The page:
Benchmarking & Clinician Profiles
Risk adjusted practice profiling
In the following questions assume that we have followed two clinicians, Smith
and Jones, and constructed the decision trees in Figure 1.
Figure 1: Practice Patterns of Dr. Jones and Smith
- What is the expected length of stay for each of the clinicians?
- What is the expected length of stay for Dr. Smith if he were to take care of
patients of Dr. Jones?
- What is the expected length of stay for Dr. Jones if he were to take of patients
of Dr. Smith?
Question 2: The following table shows the
observed and expected length of stay for 30 patients.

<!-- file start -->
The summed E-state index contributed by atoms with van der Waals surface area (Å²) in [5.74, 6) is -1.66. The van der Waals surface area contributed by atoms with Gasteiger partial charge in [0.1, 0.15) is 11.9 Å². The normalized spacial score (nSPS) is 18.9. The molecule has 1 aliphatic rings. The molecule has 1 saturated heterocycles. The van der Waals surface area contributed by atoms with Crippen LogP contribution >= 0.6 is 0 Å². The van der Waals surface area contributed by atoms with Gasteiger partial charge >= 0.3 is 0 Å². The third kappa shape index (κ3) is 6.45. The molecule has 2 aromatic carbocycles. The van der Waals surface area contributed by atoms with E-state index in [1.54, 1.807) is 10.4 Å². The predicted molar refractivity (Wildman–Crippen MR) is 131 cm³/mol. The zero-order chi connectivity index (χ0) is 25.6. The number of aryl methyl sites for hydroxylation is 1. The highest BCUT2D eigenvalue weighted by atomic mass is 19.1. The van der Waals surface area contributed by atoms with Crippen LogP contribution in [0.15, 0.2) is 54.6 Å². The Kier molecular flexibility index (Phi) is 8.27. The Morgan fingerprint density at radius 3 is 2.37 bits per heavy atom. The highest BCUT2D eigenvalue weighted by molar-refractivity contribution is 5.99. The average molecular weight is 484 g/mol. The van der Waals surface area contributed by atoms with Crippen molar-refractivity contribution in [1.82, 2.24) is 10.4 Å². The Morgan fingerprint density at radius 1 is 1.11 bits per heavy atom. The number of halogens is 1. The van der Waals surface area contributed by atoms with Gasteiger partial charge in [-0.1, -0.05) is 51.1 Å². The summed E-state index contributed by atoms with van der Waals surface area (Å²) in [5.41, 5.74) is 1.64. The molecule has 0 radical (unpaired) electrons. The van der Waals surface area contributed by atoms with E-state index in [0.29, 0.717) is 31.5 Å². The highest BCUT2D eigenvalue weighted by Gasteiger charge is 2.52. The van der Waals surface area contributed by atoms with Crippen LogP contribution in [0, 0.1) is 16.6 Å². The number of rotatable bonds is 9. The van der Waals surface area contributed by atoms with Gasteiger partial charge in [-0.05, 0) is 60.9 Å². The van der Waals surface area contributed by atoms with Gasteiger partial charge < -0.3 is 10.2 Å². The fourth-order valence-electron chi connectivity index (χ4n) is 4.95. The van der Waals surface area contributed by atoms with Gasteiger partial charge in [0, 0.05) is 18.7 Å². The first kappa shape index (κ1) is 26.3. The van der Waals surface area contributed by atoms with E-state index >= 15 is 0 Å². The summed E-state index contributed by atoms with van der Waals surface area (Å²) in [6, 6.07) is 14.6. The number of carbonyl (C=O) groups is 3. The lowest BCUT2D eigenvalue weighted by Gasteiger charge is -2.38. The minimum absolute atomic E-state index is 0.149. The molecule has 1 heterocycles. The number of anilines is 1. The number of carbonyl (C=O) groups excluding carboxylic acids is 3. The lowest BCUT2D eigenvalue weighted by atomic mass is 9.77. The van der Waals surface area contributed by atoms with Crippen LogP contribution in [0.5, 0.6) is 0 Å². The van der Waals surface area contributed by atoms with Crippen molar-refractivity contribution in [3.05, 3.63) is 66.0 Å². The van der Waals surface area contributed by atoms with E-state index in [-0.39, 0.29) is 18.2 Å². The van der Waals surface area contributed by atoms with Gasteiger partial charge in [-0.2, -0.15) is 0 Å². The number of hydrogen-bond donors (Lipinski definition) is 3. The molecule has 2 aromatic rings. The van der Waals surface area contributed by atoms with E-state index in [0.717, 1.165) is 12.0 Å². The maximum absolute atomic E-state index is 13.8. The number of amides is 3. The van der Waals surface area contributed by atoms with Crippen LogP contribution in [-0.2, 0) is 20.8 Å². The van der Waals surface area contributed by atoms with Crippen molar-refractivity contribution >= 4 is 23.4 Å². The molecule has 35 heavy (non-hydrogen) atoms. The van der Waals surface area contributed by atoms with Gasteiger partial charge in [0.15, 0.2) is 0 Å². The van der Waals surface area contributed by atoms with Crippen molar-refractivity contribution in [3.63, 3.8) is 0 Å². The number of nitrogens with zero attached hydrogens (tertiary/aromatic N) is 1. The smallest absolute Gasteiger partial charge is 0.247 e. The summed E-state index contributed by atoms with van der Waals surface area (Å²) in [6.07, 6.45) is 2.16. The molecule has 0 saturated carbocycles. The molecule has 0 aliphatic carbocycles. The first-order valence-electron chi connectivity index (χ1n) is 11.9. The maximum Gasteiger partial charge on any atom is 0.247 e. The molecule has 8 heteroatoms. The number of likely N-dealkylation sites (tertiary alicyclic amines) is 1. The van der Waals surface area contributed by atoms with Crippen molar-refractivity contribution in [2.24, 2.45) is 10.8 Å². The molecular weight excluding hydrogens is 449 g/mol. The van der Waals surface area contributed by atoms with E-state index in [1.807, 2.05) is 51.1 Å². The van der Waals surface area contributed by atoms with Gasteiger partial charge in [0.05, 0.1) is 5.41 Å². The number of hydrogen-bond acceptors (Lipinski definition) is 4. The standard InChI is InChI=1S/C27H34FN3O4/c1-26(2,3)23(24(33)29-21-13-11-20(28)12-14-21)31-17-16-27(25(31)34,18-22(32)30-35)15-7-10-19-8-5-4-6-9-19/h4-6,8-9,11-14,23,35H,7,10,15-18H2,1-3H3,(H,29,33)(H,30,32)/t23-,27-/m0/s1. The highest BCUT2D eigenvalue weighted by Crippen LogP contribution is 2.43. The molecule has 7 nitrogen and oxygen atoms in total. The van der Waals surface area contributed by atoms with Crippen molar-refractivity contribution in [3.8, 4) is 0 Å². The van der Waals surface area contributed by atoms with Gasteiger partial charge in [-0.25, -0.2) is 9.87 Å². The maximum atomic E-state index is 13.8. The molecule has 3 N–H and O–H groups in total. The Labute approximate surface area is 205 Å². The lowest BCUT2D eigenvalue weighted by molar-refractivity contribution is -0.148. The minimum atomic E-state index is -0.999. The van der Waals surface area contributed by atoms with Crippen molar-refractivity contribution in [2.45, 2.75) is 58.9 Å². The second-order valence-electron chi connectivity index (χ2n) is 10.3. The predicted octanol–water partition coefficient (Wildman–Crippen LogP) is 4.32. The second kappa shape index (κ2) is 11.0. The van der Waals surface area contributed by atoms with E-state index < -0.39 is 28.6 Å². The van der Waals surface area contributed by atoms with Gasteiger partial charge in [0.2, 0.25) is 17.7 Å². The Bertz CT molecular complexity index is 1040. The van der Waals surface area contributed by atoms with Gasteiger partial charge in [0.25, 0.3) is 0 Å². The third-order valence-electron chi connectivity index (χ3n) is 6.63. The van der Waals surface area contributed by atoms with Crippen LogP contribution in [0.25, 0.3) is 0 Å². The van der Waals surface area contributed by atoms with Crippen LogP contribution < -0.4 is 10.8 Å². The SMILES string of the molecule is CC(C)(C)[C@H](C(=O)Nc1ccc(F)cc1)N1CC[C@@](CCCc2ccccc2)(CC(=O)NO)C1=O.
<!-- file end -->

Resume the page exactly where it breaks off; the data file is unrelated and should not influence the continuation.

comparison of means to test that the expected and observed length of stay are
Assuming normal distribution of the length of stay, use risk-adjusted
control chart to plot the data. Make sure that control limits are derived
from the expected values and observations are contrasted to these
limits. This analysis can be done using Tukey or XmR and you
need to select which chart produces tighter control limits.
The conclusions you arrive at based on (a) paired
comparison of expected and observed length of stay and (b) the
risk-adjusted control charts should be the same if in both situations we
were calculating the control limits from the same number of cases. Are they?
|t-Test: Paired Two Sample for
|Hypothesized Mean Difference
|t Critical one-tail
How to provide feedback to clinicians
Narrated lecture requires use of Flash►
- Practice profiling PubMed►
- Importance of risk adjustment in measuring performance in primary care PubMed►
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